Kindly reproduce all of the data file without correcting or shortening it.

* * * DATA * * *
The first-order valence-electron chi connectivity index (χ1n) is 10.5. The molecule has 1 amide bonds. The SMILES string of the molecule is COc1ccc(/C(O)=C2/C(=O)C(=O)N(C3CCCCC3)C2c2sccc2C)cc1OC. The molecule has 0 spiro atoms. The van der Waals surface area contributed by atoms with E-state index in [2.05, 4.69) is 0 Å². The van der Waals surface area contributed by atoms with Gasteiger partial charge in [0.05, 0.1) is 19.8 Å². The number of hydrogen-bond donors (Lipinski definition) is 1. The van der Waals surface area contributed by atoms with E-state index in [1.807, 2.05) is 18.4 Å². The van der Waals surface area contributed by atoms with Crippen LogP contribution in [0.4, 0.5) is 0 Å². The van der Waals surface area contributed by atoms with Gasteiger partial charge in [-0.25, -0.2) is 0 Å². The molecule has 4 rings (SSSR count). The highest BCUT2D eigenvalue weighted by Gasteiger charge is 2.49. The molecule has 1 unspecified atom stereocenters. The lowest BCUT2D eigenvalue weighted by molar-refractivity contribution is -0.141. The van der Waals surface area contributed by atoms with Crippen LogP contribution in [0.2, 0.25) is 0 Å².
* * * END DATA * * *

The first-order valence-electron chi connectivity index (χ1n) is 10.5. The molecule has 1 amide bonds. The SMILES string of the molecule is COc1ccc(/C(O)=C2/C(=O)C(=O)N(C3CCCCC3)C2c2sccc2C)cc1OC. The molecule has 0 spiro atoms. The van der Waals surface area contributed by atoms with E-state index in [2.05, 4.69) is 0 Å². The van der Waals surface area contributed by atoms with Gasteiger partial charge in [0.05, 0.1) is 19.8 Å². The number of hydrogen-bond donors (Lipinski definition) is 1. The van der Waals surface area contributed by atoms with E-state index in [1.807, 2.05) is 18.4 Å². The van der Waals surface area contributed by atoms with Crippen LogP contribution in [0.4, 0.5) is 0 Å². The van der Waals surface area contributed by atoms with Gasteiger partial charge in [-0.25, -0.2) is 0 Å². The molecule has 4 rings (SSSR count). The highest BCUT2D eigenvalue weighted by Gasteiger charge is 2.49. The molecule has 1 unspecified atom stereocenters. The lowest BCUT2D eigenvalue weighted by molar-refractivity contribution is -0.141. The van der Waals surface area contributed by atoms with Crippen LogP contribution in [0.2, 0.25) is 0 Å².